Monday, October 7, 2013

Another image: What are they selling

I've been following a series of ads that a local shopping centre has been using to build interest during a facelift. The Rideau Centre has dumped stodgy old Sears and Fairweather and is bringing in exciting Nordstrom's and Simons.

They have had an interesting series of ads to go with it

First there was the woman cheating right under the nose her pathetically adoring boyfriend:

Then we had the woman in the midst of an angry fight with her ineffectual boyfriend:

Then we had the woman holding hands with her narcissistic boyfriend but clearly looking elsewhere:

And now we have a woman cruising for, and getting, attention from a slightly creepy looking guy:

That's the same two models used throughout and, I have to admit, that's rather brilliant. If you've been playing close attention, the way they make them look like different people each time is bound to impress. I also have to admit that the first ad works better in the larger context than I thought when I analyzed it in isolation.

I'm also thinking that the stores who were suddenly told a year ago now that their leases were not being renewed can identify with the men in those shots. The men are all powerless and the women are all powerful. In the first three shots the woman has freedom and independence that the man does not. The message is not that she will leave these men but that she could because (shot one) she has more sexual power than he does, (shot two) he is sniveling little moral weakling, and (shot three) he is so self-involved that he is oblivious to her wandering gaze.

In shot four, our heroine is out alone and seeking (successfully) the gaze of a man. She may or may not be single but that clearly isn't meant to be her regular partner. It also has to be significant that this shot is clearly meant to be inside the mall. Shopping is an erotic activity. The construction is coming to an end and, if you are looking for a little fun, then ... . If you are a female customer that is. These ads are not aimed at men. (Not intentionally, anyway.)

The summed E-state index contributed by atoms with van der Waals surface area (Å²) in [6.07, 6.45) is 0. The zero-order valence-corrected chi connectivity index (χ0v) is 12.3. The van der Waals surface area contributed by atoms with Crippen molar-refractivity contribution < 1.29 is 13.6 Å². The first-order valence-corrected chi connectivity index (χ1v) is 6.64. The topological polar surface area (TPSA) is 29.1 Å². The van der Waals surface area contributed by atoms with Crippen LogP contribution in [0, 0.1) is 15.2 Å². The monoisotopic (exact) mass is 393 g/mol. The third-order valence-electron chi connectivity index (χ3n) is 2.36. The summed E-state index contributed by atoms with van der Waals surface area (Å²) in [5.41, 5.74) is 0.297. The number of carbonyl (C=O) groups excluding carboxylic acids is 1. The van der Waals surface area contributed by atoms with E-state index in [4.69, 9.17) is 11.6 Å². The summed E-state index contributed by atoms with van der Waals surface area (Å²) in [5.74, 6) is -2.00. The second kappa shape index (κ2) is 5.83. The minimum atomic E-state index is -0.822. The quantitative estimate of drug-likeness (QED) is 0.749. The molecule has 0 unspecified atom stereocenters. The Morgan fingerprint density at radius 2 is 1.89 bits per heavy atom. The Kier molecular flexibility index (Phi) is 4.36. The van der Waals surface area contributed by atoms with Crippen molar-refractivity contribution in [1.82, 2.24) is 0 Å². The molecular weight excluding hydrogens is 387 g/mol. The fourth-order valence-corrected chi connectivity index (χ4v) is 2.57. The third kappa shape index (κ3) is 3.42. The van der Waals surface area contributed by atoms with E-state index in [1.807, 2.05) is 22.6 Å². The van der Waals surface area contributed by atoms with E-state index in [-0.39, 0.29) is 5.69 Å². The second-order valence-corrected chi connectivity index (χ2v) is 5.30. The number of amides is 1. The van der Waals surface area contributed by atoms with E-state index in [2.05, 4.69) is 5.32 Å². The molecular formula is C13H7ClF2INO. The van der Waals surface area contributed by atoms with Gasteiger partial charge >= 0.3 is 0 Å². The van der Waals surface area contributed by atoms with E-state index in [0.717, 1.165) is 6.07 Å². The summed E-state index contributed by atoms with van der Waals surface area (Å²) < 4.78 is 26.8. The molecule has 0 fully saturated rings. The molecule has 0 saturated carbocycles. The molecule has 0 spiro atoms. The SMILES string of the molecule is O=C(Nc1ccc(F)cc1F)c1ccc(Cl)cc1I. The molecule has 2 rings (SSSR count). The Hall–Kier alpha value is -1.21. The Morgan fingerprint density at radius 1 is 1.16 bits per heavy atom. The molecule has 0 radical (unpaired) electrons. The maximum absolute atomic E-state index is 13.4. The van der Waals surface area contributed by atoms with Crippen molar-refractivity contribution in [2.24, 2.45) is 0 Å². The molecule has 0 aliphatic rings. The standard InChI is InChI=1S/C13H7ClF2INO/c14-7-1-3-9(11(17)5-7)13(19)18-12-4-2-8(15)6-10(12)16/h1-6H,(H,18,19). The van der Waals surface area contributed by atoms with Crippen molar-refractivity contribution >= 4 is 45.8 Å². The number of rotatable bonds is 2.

I don't think the intention was to blow up second-wave feminist theory but it tends to do that too. The notion that the woman is necessarily captured or loses her freedom by being subject to the male gaze just isn't plausible given these images.

A little less comforting for women is the way the ads present shopping as a kind of erotic distraction. The women aren't actually going to leave their guys. They fantasize about independence but what they do is go shopping.

And is anybody willing to bet good money on the proposition that this sort of approach doesn't work? (The question is rhetorical, this sort of ad works just as effectively on women as ads that associate certain products with erotic success do on men.)

A final note: I did argue when analyzing the first image, that one (unintended) audience for these images (especially the first and fourth) would be guys who have cuckold fantasies. That is a subject that might be interesting to explore in its own right some day but I don't think men with cuckold fantasies look at these ads and thing, "I want to go shopping." Perhaps if I do a post called, "What are they selling without realizing it."

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